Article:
Indictments could come by December over Trump’s effort to overturn 2020 election: Georgia prosecutor

The Georgia prosecutor investigating former President Donald Trump‘s efforts to invalidate the state’s 2020 election results could be issuing indictments as soon as December, CNN reports.

Fulton County District Attorney Fani Willis said that while her investigation will ramp down in the coming weeks due to the upcoming election, it will resume after election day.

“I think her hands are tied, certainly, until after the midterms,” former US attorney for the Middle District of Georgia Michael J. Moore told CNN. “She wants to pull some of the politics out of it, so to ensure that the investigation is not forgotten, instead of sort of rattling the sabers and subpoenaing other witnesses you would just say you know we’re going to take this time to reflect on the investigation.”

From CNN:

Willis has said she could pursue RICO – Racketeer Influenced and Corrupt Organizations – charges as part of her investigation. Racketeering charges, sometimes used in gang-related activity, allow prosecutors to bring charges against multiple defendants. Willis could use the law to try to make the case that Trump and his allies were part of a criminal enterprise in their various efforts to pressure state officials, put forth fake electors and otherwise try to influence the election.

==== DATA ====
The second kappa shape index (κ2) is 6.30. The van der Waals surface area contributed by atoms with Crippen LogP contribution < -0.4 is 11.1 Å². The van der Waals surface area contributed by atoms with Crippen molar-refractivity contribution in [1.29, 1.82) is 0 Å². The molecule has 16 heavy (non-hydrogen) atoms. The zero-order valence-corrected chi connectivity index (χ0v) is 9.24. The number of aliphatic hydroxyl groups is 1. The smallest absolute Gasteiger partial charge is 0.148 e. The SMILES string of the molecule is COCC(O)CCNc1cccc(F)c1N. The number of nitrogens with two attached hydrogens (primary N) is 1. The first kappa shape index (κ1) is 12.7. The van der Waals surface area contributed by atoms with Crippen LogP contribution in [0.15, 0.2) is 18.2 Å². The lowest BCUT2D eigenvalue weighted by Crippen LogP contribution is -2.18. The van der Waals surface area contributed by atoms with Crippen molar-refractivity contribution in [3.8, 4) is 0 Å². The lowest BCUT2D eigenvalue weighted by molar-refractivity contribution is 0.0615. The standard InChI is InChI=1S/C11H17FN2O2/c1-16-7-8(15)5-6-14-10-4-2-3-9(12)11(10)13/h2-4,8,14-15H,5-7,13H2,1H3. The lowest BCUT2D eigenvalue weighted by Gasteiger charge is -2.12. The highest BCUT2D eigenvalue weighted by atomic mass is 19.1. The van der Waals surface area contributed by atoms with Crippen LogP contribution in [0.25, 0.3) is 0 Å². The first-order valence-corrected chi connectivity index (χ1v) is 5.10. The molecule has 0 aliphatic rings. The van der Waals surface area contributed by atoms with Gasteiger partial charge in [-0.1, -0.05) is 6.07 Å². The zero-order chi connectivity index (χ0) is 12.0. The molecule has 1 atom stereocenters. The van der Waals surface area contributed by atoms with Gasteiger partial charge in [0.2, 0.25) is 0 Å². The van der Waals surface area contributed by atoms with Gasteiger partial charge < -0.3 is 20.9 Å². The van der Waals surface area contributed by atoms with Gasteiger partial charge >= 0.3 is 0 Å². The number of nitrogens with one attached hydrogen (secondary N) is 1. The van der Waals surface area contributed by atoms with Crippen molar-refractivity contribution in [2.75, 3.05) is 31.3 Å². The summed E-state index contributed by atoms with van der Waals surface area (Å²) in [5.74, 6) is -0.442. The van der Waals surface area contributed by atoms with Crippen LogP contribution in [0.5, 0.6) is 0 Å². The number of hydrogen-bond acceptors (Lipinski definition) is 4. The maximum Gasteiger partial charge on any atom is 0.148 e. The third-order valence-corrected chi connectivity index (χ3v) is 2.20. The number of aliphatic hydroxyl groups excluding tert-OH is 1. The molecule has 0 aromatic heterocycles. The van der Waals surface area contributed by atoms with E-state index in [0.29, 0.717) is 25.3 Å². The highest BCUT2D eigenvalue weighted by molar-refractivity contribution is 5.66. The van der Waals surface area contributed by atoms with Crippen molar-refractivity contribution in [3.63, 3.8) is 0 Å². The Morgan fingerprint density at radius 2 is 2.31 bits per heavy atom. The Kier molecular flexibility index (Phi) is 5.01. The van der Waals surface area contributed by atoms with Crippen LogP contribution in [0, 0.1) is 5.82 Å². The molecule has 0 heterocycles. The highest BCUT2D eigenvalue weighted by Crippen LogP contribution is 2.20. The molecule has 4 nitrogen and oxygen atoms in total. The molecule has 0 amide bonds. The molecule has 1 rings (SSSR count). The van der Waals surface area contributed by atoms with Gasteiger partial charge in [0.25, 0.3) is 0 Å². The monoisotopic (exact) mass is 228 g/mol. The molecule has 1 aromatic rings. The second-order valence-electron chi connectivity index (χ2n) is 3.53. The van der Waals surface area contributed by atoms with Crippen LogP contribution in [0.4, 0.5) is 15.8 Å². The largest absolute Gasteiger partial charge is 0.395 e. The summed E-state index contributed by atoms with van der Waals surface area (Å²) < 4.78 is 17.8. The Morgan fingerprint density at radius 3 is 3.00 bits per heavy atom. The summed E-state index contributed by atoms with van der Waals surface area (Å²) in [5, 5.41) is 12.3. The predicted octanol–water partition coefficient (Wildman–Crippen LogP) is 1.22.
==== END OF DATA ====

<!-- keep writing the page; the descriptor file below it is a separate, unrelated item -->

While some legal experts have questioned whether such an approach would be successful in the case of election interference, Willis has made clear her affection for the RICO statute.

“The reason that I am a fan of RICO is, I think jurors are very, very intelligent,” Willis said at a news conference about a broad gang-related indictment over the summer. “They want to know what happened. They want to make an accurate decision about someone’s life. And so, RICO is a tool that allows a prosecutor’s office and law enforcement to tell the whole story.”

Read the full report over at CNN

Sky Palma

Before launching DeadState back in 2012, Sky Palma has been blogging about politics, social issues and religion for over a decade. He lives in Los Angeles and also enjoys Brazilian jiu jitsu, chess, music and art.